A tragic splendour, and a holy name;
A deed eternity will still acclaim;
A loss that crowns the victories of yore;
A glittering golden dome for evermore
Shining above the minarets of fame.
BARTLETT ADAMSON.
ROBERT PIKE
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For Still We Hear Them Singing - Poems; ISBN-10: 1781489106 - ISBN-13: 978-1781489109

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COUNTDOWN TO ANZAC DAY 10

The Unburied                                          
            Now snowflakes thickly falling in the winter breeze
            Have cloaked alike the hard, unbending ilex
            And the grey, drooping branches of the olive trees,
                    Transmuting into silver all their lead;
            And, in between the winding lines, in No - Man's - Land,
            Have softly covered with a glittering shroud
                    The unburied dead.

            And in the silences of night, when winds are fair,
            When shot and shard have ceased their wild surprising,
            I hear a sound of music in the upper air.
                    Rising and falling till it slowly dies -
            it is the beating of migrant birds
            Wafting the souls of these unburied heroes
                    Into the skies
                                                  Signed M, R., N.Z. Headquarters
ROBERT PIKE
The Victor Heroes.Saffron Walden in the Great War

For Still We Hear Them Singing - Poems; ISBN-10: 1781489106 - ISBN-13: 978-1781489109

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COUNTDOWN TO ANZAC DAY 11

Evacuation of Gallipoli

          Not only muffled is our tread to cheat the foe.
          We fear to rouse our honoured dead to hear us go.
          Sleep sound, old friends - the keenest smart
          Which, more than failure, wounds the heart
          Is thus to leave you - thus to part.
                      Comrades, farewell!!

                                           Alfred Leslie Guppy 1887 - 1944 reported missing April 1917 confirmed German POW June 1917 Company QMS 14th AIF Gallipoli and France
   
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COUNTDOWN TO ANZAC DAY 12

ANZAC

Ah, well ! we're gone ! We're out of it now. We've
something else to do.
But we all look back from the transport deck to the
land-line far and blue :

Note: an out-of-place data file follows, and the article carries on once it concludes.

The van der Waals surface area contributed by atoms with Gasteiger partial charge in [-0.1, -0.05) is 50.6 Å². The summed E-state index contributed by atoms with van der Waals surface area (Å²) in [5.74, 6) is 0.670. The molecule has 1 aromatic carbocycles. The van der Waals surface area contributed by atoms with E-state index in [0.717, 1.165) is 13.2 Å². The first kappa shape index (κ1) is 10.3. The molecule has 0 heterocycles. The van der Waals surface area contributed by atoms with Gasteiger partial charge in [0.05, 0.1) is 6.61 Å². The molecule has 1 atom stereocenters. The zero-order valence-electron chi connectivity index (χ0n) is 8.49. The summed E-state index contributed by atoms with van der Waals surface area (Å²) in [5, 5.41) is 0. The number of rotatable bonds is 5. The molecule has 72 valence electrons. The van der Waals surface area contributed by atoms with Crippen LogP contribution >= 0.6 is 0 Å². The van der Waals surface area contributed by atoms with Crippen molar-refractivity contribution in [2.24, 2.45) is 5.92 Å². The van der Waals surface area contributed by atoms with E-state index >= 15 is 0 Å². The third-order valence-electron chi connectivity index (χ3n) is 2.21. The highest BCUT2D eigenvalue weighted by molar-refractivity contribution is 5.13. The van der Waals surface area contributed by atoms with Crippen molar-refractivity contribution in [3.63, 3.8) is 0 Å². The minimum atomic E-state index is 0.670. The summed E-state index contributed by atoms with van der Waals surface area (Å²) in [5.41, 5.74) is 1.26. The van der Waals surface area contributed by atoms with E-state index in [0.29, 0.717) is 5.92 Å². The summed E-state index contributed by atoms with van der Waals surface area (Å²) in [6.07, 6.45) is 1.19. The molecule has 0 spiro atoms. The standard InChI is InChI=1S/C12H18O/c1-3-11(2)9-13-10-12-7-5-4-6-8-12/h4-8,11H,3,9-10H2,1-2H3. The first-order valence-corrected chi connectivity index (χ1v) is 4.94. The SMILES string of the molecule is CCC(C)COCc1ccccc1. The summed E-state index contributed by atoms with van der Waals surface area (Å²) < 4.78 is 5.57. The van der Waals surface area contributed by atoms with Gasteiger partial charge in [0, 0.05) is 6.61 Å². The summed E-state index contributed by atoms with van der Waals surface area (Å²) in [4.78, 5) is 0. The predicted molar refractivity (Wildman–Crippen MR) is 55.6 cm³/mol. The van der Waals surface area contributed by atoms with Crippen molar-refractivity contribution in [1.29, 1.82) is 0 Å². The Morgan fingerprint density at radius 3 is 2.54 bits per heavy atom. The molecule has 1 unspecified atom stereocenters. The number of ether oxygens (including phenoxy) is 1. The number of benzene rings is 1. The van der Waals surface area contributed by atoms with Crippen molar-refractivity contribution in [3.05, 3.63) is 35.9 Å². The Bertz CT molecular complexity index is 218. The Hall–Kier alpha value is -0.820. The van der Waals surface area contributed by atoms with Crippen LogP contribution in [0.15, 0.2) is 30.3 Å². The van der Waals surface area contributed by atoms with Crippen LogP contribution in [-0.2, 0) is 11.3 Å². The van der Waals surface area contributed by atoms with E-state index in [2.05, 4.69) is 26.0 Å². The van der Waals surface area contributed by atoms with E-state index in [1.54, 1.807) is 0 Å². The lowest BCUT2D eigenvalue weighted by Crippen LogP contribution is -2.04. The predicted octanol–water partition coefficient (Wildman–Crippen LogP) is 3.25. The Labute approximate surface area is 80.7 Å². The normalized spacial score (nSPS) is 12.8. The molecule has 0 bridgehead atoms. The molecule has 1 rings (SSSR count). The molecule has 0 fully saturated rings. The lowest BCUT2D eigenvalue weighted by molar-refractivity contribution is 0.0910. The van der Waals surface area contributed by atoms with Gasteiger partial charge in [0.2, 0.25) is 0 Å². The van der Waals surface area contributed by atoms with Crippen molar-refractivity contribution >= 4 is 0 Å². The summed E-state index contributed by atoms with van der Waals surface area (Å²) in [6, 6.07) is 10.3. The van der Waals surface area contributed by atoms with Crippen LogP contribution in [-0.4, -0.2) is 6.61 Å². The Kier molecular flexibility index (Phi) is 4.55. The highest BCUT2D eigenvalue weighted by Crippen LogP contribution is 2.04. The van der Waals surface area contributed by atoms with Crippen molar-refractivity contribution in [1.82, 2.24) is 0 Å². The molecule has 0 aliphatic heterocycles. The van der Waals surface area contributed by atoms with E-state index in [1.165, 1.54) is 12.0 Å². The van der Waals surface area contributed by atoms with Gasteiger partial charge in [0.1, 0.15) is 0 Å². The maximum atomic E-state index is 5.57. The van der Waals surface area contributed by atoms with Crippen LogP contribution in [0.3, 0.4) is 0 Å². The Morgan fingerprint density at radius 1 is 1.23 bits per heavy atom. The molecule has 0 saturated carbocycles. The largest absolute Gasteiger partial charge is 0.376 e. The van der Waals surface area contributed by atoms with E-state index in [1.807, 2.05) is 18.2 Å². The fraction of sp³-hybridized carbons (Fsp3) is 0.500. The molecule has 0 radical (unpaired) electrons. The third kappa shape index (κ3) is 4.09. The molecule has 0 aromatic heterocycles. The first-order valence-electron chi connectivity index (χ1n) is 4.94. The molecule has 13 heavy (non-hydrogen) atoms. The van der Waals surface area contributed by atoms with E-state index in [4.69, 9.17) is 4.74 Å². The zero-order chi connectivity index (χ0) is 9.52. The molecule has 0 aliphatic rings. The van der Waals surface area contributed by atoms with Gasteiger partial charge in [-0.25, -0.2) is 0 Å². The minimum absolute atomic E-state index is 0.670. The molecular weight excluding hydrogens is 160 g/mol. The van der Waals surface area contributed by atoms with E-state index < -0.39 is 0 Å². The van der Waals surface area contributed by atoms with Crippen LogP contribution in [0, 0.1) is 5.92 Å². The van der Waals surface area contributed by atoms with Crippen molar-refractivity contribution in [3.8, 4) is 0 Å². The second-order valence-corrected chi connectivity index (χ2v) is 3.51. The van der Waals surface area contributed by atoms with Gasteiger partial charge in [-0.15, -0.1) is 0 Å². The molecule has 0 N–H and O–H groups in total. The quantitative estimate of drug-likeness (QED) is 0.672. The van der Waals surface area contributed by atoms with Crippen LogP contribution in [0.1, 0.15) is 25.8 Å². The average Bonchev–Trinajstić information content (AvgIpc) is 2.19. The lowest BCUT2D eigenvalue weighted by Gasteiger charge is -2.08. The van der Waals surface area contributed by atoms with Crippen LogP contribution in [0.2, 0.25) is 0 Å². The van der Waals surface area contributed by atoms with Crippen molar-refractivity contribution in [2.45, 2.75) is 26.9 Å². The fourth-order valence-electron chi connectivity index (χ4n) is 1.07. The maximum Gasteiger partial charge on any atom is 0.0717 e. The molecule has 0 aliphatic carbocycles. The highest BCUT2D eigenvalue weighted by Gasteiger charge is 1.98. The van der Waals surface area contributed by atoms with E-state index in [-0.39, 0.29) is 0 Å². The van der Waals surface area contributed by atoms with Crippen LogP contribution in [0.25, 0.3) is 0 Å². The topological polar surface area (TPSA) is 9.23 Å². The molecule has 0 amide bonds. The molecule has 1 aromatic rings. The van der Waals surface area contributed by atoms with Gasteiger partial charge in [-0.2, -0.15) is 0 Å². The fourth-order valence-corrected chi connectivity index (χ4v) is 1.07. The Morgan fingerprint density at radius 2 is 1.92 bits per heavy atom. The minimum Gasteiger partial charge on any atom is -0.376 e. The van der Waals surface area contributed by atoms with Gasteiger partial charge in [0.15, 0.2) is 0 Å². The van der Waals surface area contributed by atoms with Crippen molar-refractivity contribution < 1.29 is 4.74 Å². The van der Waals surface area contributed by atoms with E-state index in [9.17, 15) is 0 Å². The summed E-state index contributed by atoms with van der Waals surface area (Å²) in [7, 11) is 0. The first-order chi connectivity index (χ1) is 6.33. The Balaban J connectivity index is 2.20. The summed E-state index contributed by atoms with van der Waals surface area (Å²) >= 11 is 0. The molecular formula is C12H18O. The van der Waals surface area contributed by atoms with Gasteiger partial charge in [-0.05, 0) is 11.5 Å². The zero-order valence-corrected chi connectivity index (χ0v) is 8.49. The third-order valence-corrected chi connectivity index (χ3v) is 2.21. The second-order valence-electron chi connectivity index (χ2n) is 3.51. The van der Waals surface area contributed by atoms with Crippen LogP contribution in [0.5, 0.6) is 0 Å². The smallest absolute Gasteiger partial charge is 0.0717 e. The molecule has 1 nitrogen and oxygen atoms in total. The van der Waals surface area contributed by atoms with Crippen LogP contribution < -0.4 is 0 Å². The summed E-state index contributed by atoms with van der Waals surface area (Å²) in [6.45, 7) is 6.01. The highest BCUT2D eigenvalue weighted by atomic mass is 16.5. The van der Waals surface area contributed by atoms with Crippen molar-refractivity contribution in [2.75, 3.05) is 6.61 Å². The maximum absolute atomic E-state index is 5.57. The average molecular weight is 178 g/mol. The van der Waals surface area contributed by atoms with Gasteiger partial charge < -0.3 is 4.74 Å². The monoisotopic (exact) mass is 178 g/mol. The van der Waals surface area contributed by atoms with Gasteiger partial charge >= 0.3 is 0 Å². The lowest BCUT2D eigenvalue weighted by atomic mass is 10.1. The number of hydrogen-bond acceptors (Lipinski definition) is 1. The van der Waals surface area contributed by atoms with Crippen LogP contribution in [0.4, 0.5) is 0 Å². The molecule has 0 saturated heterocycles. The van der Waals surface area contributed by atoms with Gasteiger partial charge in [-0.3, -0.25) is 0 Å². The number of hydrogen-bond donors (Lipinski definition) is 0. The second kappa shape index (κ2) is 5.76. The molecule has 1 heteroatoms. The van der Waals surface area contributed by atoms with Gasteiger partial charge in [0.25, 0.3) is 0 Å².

Shore and valley are faded ; fading are cliff and hill ;
The land-line we called "Anzac"... and we'll call
It "Anzac" still !

This last six months, I reckon, 'll be most of my life to me :
Trenches, and shells, and snipers, and the morning
light on the sea,
Thirst in the broiling mid-day, shouts and gasping
cries.
Big guns' talk from the water, and . . . flies, flies,
flies, flies, flies !

And all of our trouble wasted! all of it gone for nix !
Still ... we kept our end up—and some of the story
sticks.
Fifty years on in Sydney they'll talk of our first big
fight.
And even in little old, blind old England possibly some
one might.
But, seeing we had to clear, for we couldn't get on no
more,

I wish that, instead of last night, it had been the night
before.
Yesterday poor Jim stopped one. Three of us buried
Jim—
I know a woman in Sydney that thought the world of
him.
She was his mother. I'll tell her—broken with grief
and pride—
"Mother" was Jim's last whisper. That was all.
And died.

Brightest and bravest and best of us all—none could
help but to love him—
And now ... he lies there under the hill, with a
wooden cross above him.
That's where it gets me twisted. The rest of it I don't
mind.
But it don't seem right for me to be off, and to leave
old Jim behind.
Jim, just quietly sleeping; and hundreds and thousands
more;
For graves and crosses are mighty thick from Quinn's
Post down to the shore!

Better there than in France, though, with the Germans'
dirty work:
I reckon the Turk respects us, as we respect the Turk;
Abdul's a good, clean fighter—we've fought him, and
we know—
And we've left him a letter behind us to tell him we
found him so.
Not just to say, precisely, "Good-bye," but "Au
revoir"!

Somewhere or other we'll meet again, before the end
of the war !
But I hope it'll be in a wider place, with a lot more
room on the map.
And the airmen over the fight that day ‘ll see a bit of
a scrap!

Meanwhile, here's health to the Navy, that took us
there, and away;
Lord! they're miracle-workers—and fresh ones every
day!
My word! those Mids in the cutters! aren't they properly
keen !
Don't ever say England's rotten—or not to us, who've
seen!

Well! we're gone. We're out of it all! We've somewhere
else to fight.
And we strain our eyes from the transport deck, but
"Anzac" is out of sight!
Valley and shore are vanished ; vanished are cliff and
hill;
And we'll never go back to “Anzac"... But I think
that some of us will !

TROOPER BLUEGUM
ROBERT PIKE
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For Still We Hear Them Singing - Poems; ISBN-10: 1781489106 - ISBN-13: 978-1781489109

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COUNTDOWN TO ANZAC DAY 13

THE DARDANELLES – Pro Patria

There's a lonely hut on the Gippsland hills
Where the golden wattles bloom;
Sweet sunshine all the woodland fills,
But never the silent room.
For sorrow has clouded a young girl's life;
Her face its story tells;
She's a struggling settler's brave young wife,
And he's at the Dardanelles.

There's a cheerless hearth in the crowded street,
Where the city workers throng.
On the pavement patter the passing feet;
Within, the hours wear long.
And far in the night there's a child newborn;
Joy springs from her heart's deep wells.
Oh, God! how far it seemed that morn
To the distant Dardanelles!

There's a homestead drear on the northern plains,
The dread drought stripped it bare;